It was a truly modern famine and the greatest social disaster in nineteenth-century Europe. Over a million people perished and a further million and a quarter fled the country. The Great Irish Famine project on RTE.ie/history will tell the story of the disaster, from the failure of British policy in Ireland to the generosity of the Choctaw Nation, from the roles played by women during the Famine to the effects of Irish emigration all over the world, from evictions to food riots.
These stories will be richly illustrated with paintings, portraits, newspaper illustrations, cartoons, artefacts and photographs of the surviving traces of the world before the Famine and the devastation that followed. Following its launch on November 30 2020, The Great Irish Famine project will continue to publish a large range of articles tracing the full story of the Famine from the emergence of the Blight to the commemorations of the 21st century.
The launch coincides with a new documentary, The Hunger: The Story of the Irish Famine, narrated by Liam Neeson, that airs on RTE 1 on November 30 at 21.35.
"This year marks the 175th anniversary of the beginning of the Great Irish Famine (1845-1852), an event that occupies not only a central place in Irish history but also the history of the Irish in the United States, Canada, Britain and Australia," says Dr John Crowley of University College Cork.
"This collaborative project brings together ongoing research on the Famine that provides new perspectives and new ways of seeing an event that had such a profound influence on shaping the course of modern Irish history'.
This project is the product of a partnership between RTÉ History, the Department of Tourism, Culture, Arts, Gaeltacht, Sport and Media and the Atlas of the Great Irish Famine edited by John Crowley, William J. Smyth and Mike Murphy.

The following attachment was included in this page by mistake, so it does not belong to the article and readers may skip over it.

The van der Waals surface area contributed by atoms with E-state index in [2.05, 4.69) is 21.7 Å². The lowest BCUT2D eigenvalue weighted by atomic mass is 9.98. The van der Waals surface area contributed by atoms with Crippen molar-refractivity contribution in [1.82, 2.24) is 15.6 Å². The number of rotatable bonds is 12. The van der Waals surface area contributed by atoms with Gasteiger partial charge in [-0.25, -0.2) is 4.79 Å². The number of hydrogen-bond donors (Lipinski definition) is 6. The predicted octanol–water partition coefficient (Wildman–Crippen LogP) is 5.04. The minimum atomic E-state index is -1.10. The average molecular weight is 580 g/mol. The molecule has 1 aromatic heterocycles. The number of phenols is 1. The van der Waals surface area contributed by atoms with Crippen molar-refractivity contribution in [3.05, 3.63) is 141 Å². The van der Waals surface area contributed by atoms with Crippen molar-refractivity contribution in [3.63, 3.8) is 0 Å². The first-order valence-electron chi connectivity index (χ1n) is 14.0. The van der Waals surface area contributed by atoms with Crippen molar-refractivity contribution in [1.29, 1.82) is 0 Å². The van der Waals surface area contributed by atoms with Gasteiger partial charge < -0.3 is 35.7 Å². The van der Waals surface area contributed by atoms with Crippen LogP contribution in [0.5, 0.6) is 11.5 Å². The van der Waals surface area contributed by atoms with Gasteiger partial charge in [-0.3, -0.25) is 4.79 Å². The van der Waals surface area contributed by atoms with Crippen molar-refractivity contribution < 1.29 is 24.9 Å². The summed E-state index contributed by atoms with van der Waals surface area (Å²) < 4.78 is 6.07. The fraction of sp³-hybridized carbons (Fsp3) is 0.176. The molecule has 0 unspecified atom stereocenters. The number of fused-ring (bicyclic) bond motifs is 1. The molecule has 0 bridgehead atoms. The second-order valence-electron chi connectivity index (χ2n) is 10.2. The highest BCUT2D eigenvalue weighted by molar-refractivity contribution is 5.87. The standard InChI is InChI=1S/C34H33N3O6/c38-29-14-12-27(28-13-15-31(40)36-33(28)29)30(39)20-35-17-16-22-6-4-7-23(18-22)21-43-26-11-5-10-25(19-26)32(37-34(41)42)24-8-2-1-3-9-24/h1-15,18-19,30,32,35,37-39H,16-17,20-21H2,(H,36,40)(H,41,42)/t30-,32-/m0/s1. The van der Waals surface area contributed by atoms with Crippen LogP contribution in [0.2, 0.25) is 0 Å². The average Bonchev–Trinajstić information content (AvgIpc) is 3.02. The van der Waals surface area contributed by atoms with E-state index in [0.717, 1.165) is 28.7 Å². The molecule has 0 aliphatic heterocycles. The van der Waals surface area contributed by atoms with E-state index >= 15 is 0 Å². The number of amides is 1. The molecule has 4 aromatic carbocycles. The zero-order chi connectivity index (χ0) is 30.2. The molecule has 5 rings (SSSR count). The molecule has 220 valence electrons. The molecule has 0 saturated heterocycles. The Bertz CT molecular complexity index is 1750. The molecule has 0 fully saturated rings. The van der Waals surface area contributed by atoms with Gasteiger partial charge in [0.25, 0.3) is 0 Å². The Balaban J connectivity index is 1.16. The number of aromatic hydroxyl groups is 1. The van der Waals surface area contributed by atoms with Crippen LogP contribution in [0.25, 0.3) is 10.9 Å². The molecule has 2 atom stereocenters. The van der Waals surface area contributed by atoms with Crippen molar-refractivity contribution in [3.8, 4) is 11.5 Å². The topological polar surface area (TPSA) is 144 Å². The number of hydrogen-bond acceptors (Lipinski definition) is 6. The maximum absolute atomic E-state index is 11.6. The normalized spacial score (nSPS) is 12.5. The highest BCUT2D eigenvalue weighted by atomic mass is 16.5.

"The Great Irish Famine is an exhaustive online section, created in partnership with UCC, that complements the other sections of Rte.ie/history - Century Ireland, 1916 Rising and the War of Independence," says Neil. Leyden, head of RTE.ie.
"Our aim is to curate the entirety of RTÉ's historical content from across our platforms to give our audience a deeper understanding of Irish identity. The Great Irish Famine is, in many ways, the defining event of modern Irish history and core to understanding us as a nation and a diaspora. "
Minister for Tourism, Culture, Arts, Gaeltacht, Sport and Media, Catherine Martin TD said, "The Great Famine has been widely recognised as the single most significant event in modern Irish History. I welcome the work of RTÉ and UCC and their partners in producing this documentary and the associated online materials which will provide a valuable and accessible resource for students of that terrible time, both at home and abroad.
The fostering of deeper understanding of historical events is the consistent theme of the Government's approach to commemoration."